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Councils can offer local solutions to climate change crisis

23 Nov 2021 at 21:53hrs | Views
The 2022 budget consultations for Kwekwe City are now done and dusted. Conspicuously absent from the submissions from the residents were inputs towards programs on climate change.

Residents seem uninterested or ignorant of the climate change challenges that are currently facing the world. People forget that it is those little and localized efforts that changes the world. Indeed Councils can offer local solutions to climate change crisis.

At Cop26 this year, all we heard from diplomats and heads of state negotiating were targets, but when a river bank bursts or a storm hits, it's our local councils that are left to clear up the mess.

Councils are ideally placed to coordinate programs that respond to climate change management.

Councils themselves are enormous users of energy, from lighting the streets to heating buildings and running fleets of vehicles, so they face a challenge in reducing their own reliance on fossil fuels. However, councils can be a key agent in addressing pollution caused by that kind of consumptions.

Local councils could become generators of renewable energy, using council land and buildings to generate wind and solar power for their own and the wider community's use.

This will further address issues of fuel poverty within their areas, at a time when the share of household budgets being spent on heating is on the rise. There are costs involved in setting up such schemes, but the benefits would be produced quickly.

Such municipal energy projects could act as a spur to public sector partners, linking community and commercial energy projects into councils' schemes through local renewable energy grids, avoiding the high cost of relaying energy long distance through the National Grid.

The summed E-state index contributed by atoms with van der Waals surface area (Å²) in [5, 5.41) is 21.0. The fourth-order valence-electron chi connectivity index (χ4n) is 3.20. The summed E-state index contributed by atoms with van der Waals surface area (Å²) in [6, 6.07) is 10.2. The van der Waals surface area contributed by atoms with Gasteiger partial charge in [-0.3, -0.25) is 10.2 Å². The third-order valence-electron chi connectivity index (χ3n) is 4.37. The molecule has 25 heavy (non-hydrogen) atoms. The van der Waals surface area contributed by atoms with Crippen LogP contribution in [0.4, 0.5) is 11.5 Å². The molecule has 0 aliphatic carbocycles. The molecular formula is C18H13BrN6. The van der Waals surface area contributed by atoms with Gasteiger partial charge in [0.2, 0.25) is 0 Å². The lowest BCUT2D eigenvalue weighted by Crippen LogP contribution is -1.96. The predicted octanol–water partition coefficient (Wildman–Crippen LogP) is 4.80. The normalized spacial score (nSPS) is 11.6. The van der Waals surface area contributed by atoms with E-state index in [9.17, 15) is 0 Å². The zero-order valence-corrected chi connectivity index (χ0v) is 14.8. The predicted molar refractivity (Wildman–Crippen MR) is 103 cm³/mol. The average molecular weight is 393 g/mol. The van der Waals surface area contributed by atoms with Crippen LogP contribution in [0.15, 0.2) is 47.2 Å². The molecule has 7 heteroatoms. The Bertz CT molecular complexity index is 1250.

The Housing Department can introduce a policy to have every roof fitted with solar panels for domestic lighting.  Wind turbines can installed on appropriate council land, communities come closer to achieving energy self-sufficiency - an aim attainable within a couple of decades.

Of course, to initiate these schemes, councils require government investment or other private players on a built operate and transfer basis (BOT). These schemes will repay that investment over a period of say 10 to 15 years, through savings on energy bills, the benefits of reducing fuel poverty and an improved local economy.

With the right national government support and planning, councils can use their economic power as major employers as well as owners of infrastructure, property and land, and procurers of goods and services, to be the agents of genuinely just transitions.

While you are sitting without electricity. We have asbestos roofs in most townships. All township roofs can be replaced with complete solar roofs. Each household can have free electricity and sell surplus electricity back into the national grid.

We have a number abandoned mines in and around Kwekwe.Ultra deep level shafts can be used to produce geothermal electricity, or gravitational electricity. Where the shafts are filled with water they can be used to produce hydro electricity.This is another unexploited potential which can green our economy.

Source - Taruberekera Masara
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